Road Running VS Trail Running
Road running is one of the most convenient forms of exercise as you can throw your shoes on and leave your house on a consistent surface. However, due to the hard surface, the vibrations going through your feet will produce greater stress on your weight-bearing joints such as your knees, hips and ankles. This will impact on those with poor tissue quality, arthritis history and those recovering from injury.
Running on trails is more technical due to the variety of terrain, surfaces, and hills.
As a trail runner, it is very important to have good balance and a very strong core to support your legs as they jump, dodge, and move in sudden different directions. The uneven surface and diverse terrain challenge the muscles of the lower body more than a flat, firm road. The natural obstacles can give you a more effective overall workout and help improve your sense of balance and reaction time.
Strength and Conditioning
Proper trainers and orthotics are only part of the solution if you are struggling with any pain when walking or running. Strengthening and conditioning your muscles in your legs and core region is essential to minimise injury occurrence. We can provide guidance not only to stop and prevent your pain from occurring but to increase your running longevity and your performance.
If you are a keen athlete, the chances are you have suffered from an injury throughout your training. Understanding how and why this is caused and taking steps to strengthen your weakness could be a game-changer for your performance.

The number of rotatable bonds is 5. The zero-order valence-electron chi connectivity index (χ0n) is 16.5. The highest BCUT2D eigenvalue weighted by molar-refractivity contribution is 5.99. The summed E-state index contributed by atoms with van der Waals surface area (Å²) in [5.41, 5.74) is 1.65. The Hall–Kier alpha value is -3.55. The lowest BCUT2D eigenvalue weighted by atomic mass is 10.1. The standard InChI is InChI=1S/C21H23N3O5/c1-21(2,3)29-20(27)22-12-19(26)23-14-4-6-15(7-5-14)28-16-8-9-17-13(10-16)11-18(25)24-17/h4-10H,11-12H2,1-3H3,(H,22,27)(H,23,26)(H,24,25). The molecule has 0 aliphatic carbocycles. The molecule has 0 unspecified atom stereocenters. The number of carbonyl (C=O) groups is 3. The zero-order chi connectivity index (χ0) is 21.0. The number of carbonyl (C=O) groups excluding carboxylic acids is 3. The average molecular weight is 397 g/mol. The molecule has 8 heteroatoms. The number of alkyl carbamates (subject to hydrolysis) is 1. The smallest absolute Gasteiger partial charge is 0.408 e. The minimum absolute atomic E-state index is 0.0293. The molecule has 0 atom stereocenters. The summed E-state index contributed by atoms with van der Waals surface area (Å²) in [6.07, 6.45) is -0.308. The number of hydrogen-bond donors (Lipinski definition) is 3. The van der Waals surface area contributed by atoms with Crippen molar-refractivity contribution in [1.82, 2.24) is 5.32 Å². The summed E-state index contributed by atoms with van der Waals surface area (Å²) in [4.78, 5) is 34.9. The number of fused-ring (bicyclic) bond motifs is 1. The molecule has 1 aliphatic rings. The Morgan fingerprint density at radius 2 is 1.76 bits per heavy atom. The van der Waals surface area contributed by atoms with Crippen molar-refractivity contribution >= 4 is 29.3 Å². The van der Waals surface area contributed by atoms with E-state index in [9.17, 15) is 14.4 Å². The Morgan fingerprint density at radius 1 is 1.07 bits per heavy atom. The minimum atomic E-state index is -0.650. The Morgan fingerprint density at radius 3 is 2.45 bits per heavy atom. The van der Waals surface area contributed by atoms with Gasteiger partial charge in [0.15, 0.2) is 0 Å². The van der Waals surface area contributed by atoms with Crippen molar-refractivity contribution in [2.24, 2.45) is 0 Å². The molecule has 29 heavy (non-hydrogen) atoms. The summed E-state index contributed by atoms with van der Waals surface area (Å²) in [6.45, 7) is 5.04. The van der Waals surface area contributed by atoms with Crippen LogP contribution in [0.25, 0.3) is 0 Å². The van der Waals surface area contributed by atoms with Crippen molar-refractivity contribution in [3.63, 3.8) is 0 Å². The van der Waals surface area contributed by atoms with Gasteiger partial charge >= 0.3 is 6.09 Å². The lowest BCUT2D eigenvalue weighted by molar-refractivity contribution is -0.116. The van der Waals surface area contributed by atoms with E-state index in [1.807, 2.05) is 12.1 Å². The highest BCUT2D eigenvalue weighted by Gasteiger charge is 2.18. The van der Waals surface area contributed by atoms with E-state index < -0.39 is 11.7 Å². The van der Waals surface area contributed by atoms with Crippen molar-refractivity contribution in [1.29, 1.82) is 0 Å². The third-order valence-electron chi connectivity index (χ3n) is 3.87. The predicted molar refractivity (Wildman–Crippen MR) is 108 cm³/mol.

The problem for many of us is that daily life can involve a lot of sitting at a computer screen for many hours and this can lead to poor posture, plus muscles in our trunk stiffening up and weakening. These core muscles, along with those in the buttocks and upper leg are important in stabilising you during exercise. If these muscles become weak, you are much more likely to injure yourself from falls or strains.
What is Strength and conditioning?
The use of dynamic and static bodyweight and resistance exercises to improve your performance and reduce the likelihood of injury occurring. It is also used during injury recovery.
Why should I strength and condition?
- Injury prevention – helps to correct muscle imbalances and improve muscle activation, as well as increasing the efficiency of your running biomechanics, which results in improved running performance.
- To be faster/ stronger
- To enjoy exercise more.
If you are suffering repeated running injuries or just niggling pain, these will prevent you from enjoying your sport as much as you would like. Our sports therapists can certainly help you both recover faster and help you minimise the chances of recurrence in the future. As an athlete, you put so much effort into your training, it’s worth putting the same effort into taking care of your body too. Ultimately, prevention is more important than recovery.
Call 01889 881488 Now
Erica, Jean and Charlotte will be happy to help.